Facebook comments coming to L.A. Times Technology blog
Later today, the Los Angeles Times' Technology blog is switching to the Facebook comments system.
Once we flip the switch, you'll only be able to comment on posts on this blog -- new or old -- using your Facebook account.
Comments in the old system will disappear from this blog, and the only comments that will appear going forward will be those left using the Facebook comments system.
All commenters will have the option to post their comments here on their Facebook walls as well, but that's not required.
As a reader of the Technology blog -- and thanks for being one, by the way -- you might be wondering why we're making this move.
Jimmy Orr, the Times' managing editor of online operations, explains the move over on the Readers Representative Journal:
Having our site built on different content management systems provides some hurdles. One is our commenting system -- there's not much uniformity.
Some of our stories require registration; some do not. Some of our comments appear right away, while others languish for a moderator to approve or deny. Still others disappear after one day, never to be seen again.
It's not a good practice to make you wait to see your comments. It's also not a good practice to have your comments vanish from an article. All issues we're dealing with.
We need uniformity. And reader engagement is a high priority. Can we get some uniformity? What's the best way to get there?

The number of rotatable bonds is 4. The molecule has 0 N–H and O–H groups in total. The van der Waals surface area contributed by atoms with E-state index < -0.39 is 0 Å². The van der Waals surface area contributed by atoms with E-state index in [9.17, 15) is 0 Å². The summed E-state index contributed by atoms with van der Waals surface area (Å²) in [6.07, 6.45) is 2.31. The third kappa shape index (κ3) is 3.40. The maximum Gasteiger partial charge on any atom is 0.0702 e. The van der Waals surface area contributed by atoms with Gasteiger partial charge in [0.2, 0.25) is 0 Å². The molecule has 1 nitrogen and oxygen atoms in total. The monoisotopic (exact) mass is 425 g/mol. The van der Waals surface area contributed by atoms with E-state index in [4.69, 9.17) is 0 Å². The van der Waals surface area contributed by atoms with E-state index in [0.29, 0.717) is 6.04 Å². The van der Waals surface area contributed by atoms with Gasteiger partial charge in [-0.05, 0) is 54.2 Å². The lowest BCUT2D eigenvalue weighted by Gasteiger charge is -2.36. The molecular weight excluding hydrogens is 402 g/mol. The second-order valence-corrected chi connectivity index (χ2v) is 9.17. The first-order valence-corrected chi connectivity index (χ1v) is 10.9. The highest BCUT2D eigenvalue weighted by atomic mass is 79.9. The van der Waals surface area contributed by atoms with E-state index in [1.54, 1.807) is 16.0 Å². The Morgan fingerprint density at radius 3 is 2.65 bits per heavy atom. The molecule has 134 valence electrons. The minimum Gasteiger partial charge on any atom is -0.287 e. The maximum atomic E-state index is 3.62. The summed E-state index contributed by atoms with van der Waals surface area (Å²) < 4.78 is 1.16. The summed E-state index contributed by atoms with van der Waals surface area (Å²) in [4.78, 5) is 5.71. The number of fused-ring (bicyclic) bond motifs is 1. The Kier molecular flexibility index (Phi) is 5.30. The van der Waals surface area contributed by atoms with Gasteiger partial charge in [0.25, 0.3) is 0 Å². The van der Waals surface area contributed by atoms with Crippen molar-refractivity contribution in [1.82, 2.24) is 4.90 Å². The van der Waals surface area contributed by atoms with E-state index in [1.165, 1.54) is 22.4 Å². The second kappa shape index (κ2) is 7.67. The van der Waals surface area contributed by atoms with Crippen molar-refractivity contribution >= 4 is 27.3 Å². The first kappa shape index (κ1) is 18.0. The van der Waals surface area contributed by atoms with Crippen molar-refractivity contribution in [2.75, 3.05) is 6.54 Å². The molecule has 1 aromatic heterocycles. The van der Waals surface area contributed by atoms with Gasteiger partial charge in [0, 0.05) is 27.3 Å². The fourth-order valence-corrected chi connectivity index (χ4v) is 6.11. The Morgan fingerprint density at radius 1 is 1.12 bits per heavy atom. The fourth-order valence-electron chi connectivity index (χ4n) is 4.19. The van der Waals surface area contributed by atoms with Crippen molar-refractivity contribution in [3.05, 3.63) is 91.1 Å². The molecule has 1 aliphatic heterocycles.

Facebook has a new commenting system that we're interested in. It allows for "right away" commenting while providing an authentication system no one else can match.
Both are important. By allowing comments to go up in real time, it provides instant interaction among readers. By requiring a Facebook registration, it will cut down on the mean-spirited, profane and sometimes useless responses because one's friends will also see the comments in their newsfeeds.
As Orr points out in his note on the Readers Representative Journal, some websites that have taken on the Facebook commenting system been criticized for being Facebook-centric. Others have said the system leads to boring comments, because anonymity is largely removed in this system.
Well, we want to hear what you think of the new system, and if you want to tell us, comment on this post using your Facebook account, or shoot me an e-mail by clicking here, or e-mail Martin Beck, the Times' reader engagement and social media editor, by clicking here.
The Technology blog will be the first blog to try out the new Facebook comments system, and next up will be the Sports Desk's Fabulous Forum blog.
All Things Lakers, the Times' interactive database on the Los Angeles Lakers, is also already using the system.
As Orr said, "these are two of our more active blogs, and the editors are willing to be guinea pigs."
It's true, and we're excited to not only try out the new system but receive your feedback as well.
-- Nathan Olivarez-Giles
Image: A screen capture of the Facebook comments system used on the All Things Lakers interactive database. Credit: Los Angeles Times